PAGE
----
1. I am so with you on the being “over it”! I turn 65 next month, DH turned 70 this month, and receives a part pension, because I still work full-time. The money is the only thing that keeps me working too, as without it right now, we wouldn’t survive. When Covid hit, my boss (private sector) complained about his losses and when I jokingly said we are all in this together, he offered to swap his losses for mine. He obviously had more to lose, as he had more to start with! Mind you, he gets Jobkeeper payments each month which almost equal my annual salary.
    Good luck with everything, and I hope it all works out for you. Julie

    • Thanks, Julie. A friend said, about work, the first 30 years flew by, the last 10 dragged. I’m in the last 10, and it is dragging.

      Your boss’s comments sound like people who whinge about paying a lot of tax. “You earn a lot more and you’re left with a lot more than most people. Stop whinging!”

  2. Such a difficult time to be making long term decisions, as there are so many variables. There was a report on 7:30 that said that it is a particularly difficult time for those wanting to retire, which is what you are finding! I hope you are able to resolve things to suit what you both want to do.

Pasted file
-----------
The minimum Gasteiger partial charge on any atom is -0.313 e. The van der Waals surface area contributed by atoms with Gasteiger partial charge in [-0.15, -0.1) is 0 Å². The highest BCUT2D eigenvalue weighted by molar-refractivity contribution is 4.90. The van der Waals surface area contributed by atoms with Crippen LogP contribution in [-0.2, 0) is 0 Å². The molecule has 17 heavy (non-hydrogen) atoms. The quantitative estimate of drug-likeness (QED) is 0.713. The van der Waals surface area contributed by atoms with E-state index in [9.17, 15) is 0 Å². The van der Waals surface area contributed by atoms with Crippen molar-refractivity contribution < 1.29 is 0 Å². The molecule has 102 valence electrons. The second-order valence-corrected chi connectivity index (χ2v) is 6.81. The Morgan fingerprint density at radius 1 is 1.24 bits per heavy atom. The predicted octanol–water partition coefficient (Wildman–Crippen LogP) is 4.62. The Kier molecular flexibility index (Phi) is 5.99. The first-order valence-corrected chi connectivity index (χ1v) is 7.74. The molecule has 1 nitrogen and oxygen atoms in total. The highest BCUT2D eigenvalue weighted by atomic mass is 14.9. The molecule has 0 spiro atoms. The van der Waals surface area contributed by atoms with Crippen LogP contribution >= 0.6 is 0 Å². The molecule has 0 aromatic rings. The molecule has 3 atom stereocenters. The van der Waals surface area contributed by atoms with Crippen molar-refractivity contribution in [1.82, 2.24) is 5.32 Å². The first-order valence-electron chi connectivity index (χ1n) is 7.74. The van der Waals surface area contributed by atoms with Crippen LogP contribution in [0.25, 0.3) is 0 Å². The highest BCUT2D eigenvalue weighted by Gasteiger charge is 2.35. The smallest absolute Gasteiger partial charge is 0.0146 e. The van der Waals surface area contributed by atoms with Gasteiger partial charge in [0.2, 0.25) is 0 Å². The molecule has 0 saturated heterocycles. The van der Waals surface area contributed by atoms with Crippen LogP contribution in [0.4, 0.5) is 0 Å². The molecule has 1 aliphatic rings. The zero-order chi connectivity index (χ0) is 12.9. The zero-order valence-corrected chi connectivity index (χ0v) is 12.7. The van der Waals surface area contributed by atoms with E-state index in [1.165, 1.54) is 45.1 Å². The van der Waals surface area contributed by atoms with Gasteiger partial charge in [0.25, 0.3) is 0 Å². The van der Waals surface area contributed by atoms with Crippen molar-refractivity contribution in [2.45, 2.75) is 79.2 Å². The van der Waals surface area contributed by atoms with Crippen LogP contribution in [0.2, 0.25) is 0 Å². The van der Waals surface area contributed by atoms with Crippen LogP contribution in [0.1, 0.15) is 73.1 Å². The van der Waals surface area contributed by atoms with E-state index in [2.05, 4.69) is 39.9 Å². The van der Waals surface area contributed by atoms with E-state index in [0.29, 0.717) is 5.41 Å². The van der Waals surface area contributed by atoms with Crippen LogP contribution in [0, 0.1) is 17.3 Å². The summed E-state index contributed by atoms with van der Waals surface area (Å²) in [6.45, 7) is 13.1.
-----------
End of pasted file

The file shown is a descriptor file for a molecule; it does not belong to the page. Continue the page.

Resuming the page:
• Thanks, Anne. It is difficult to decide when to retire, more so in COVID times, but I am grateful that we have the choice. We can decide when and if we’ll retire, and we still have a year off waiting for us, with money to pay bills and to travel guaranteed to come to us. Not many people have that luxury.

  3. Yeah.
    I signed up for another year of (pat time) work next year.
    I still have things I want to get done around the house and with 2 adult kids still with me, I decided I still need income. Those guys are EXPENSIVE to feed and they run up the bills.
    Anyway, like you, I decided I may as well still work while I can’t travel.

    • I have two adult kids at home too. But the main thing is we haven’t paid off the mortgage and the house needs work. Hence the need to work. And to save for when we can travel.